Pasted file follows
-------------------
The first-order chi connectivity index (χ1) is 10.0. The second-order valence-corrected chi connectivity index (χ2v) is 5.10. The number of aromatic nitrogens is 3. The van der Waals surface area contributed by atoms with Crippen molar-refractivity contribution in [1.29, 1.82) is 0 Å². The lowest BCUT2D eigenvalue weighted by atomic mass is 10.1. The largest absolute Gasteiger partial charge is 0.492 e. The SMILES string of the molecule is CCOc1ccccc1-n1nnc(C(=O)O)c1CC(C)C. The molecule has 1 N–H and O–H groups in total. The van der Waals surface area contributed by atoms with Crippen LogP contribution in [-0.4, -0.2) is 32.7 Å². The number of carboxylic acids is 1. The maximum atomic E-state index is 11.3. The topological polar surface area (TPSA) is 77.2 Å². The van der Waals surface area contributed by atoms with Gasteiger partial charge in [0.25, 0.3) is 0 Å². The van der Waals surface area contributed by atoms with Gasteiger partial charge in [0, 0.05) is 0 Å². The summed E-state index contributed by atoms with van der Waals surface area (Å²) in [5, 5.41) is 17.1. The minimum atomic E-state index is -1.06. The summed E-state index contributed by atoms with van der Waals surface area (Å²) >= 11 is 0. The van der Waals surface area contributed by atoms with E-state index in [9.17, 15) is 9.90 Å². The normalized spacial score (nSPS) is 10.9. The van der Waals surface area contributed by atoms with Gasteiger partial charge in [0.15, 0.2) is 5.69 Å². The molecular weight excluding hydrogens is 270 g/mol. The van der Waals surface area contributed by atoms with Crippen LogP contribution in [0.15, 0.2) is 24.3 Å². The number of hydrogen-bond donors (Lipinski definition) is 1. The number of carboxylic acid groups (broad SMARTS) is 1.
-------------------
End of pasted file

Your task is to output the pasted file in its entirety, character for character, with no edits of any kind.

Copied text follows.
The first-order chi connectivity index (χ1) is 10.0. The second-order valence-corrected chi connectivity index (χ2v) is 5.10. The number of aromatic nitrogens is 3. The van der Waals surface area contributed by atoms with Crippen molar-refractivity contribution in [1.29, 1.82) is 0 Å². The lowest BCUT2D eigenvalue weighted by atomic mass is 10.1. The largest absolute Gasteiger partial charge is 0.492 e. The SMILES string of the molecule is CCOc1ccccc1-n1nnc(C(=O)O)c1CC(C)C. The molecule has 1 N–H and O–H groups in total. The van der Waals surface area contributed by atoms with Crippen LogP contribution in [-0.4, -0.2) is 32.7 Å². The number of carboxylic acids is 1. The maximum atomic E-state index is 11.3. The topological polar surface area (TPSA) is 77.2 Å². The van der Waals surface area contributed by atoms with Gasteiger partial charge in [0.25, 0.3) is 0 Å². The van der Waals surface area contributed by atoms with Gasteiger partial charge in [0, 0.05) is 0 Å². The summed E-state index contributed by atoms with van der Waals surface area (Å²) in [5, 5.41) is 17.1. The minimum atomic E-state index is -1.06. The summed E-state index contributed by atoms with van der Waals surface area (Å²) >= 11 is 0. The van der Waals surface area contributed by atoms with E-state index in [9.17, 15) is 9.90 Å². The normalized spacial score (nSPS) is 10.9. The van der Waals surface area contributed by atoms with Gasteiger partial charge in [0.15, 0.2) is 5.69 Å². The molecular weight excluding hydrogens is 270 g/mol. The van der Waals surface area contributed by atoms with Crippen LogP contribution in [0.15, 0.2) is 24.3 Å². The number of hydrogen-bond donors (Lipinski definition) is 1. The number of carboxylic acid groups (broad SMARTS) is 1.